Sometime this month, NASA is expected to announce which private spaceflight company (or companies) will ferry astronauts to the International Space Station. Since the retirement of the space shuttle in 2011, the United States has been booking rides on Russian Soyuz flights, and that's expected to continue through 2017. But NASA's commercial spaceflight program is making steady progress. SpaceX and Orbital Sciences Corporation are already making regular ISS supply runs, and SpaceX's Dragon capsule is capable of returning cargo and experiments to Earth.
This phase of the selection process is called Commercial Crew integrated Capability, or CCiCap. It kicked off in 2012. The three contending spacecraft are Boeing's CST-100 capsule, SpaceX's Dragon Version 2 capsule and Sierra Nevada Corporation's Dream Chaser space plane. Both the CST-100 and Dream Chaser launch on top of an Atlas V rocket, which currently uses a Russian-built RD-180 engine. SpaceX's Dragon launches on a Falcon 9.
Since most of us aren't privy to NASA's behind-the-scenes decision making process, I thought it would be helpful to take a look at each company's CCiCap milestones. All three companies received fixed-price funding awards tied to a series of progress milestones. When a company completes a milestone, it earns another portion of its award.
Finding an up-to-date list of these milestones is surprisingly difficult, so I created my own. The data for my list come from NASA's Return on Investment Reports, Space Act Agreement amendments, press releases, and NASA email correspondence. My list also includes SpaceX's new milestones, 13A through 13D, as well as the new due dates for SpaceX and Sierra Nevada.
I plotted out the percentage of milestones each company has completed over the duration of CCiCap. Boeing has finished their milestones, Sierra Nevada has completed 85 percent and SpaceX has completed 70 percent.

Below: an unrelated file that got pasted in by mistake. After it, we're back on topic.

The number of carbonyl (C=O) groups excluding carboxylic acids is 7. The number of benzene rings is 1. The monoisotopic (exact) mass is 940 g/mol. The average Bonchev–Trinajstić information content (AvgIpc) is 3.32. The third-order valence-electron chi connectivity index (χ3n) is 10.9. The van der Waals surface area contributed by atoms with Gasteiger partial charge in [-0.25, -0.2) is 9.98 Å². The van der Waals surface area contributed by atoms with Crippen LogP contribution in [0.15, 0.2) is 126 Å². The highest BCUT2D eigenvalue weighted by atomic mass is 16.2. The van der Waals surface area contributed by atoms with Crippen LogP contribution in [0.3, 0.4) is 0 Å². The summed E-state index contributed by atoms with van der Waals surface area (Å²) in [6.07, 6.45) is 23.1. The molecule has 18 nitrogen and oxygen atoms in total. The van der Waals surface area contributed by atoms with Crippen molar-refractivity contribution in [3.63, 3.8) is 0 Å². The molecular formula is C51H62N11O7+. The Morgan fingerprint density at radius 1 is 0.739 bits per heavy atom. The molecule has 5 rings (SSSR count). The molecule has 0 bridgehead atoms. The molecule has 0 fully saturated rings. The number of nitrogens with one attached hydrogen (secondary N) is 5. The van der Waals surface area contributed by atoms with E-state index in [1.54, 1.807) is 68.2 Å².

Finally, I calculated the percentage of total funding that each milestone represents, and plotted cumulative funding percentages over time. Boeing has earned all of its funding, Sierra Nevada has captured 92 percent, and SpaceX has earned 78 percent.
From a quantitative standpoint, Boeing is the leader. Since the first quarter of 2013, the company has been ahead in percentage of milestones completed and percentage of funding awarded. Plus, there's the simple fact that they've finished all of their milestones, while SpaceX and Sierra Nevada asked for extensions. But from a qualitative standpoint, things are less straightforward. SpaceX has already proven they can fly missions to the ISS. And they're the only CCiCap participant with a pad abort test and an in-flight abort test among their milestones.
For NASA, it's a tough decision fraught with political peril. There are big ramifications for all three competitors—probably more so for less-established SpaceX and Sierra Nevada. The American flag left aboard the station by the crew of STS-135 awaits the winner.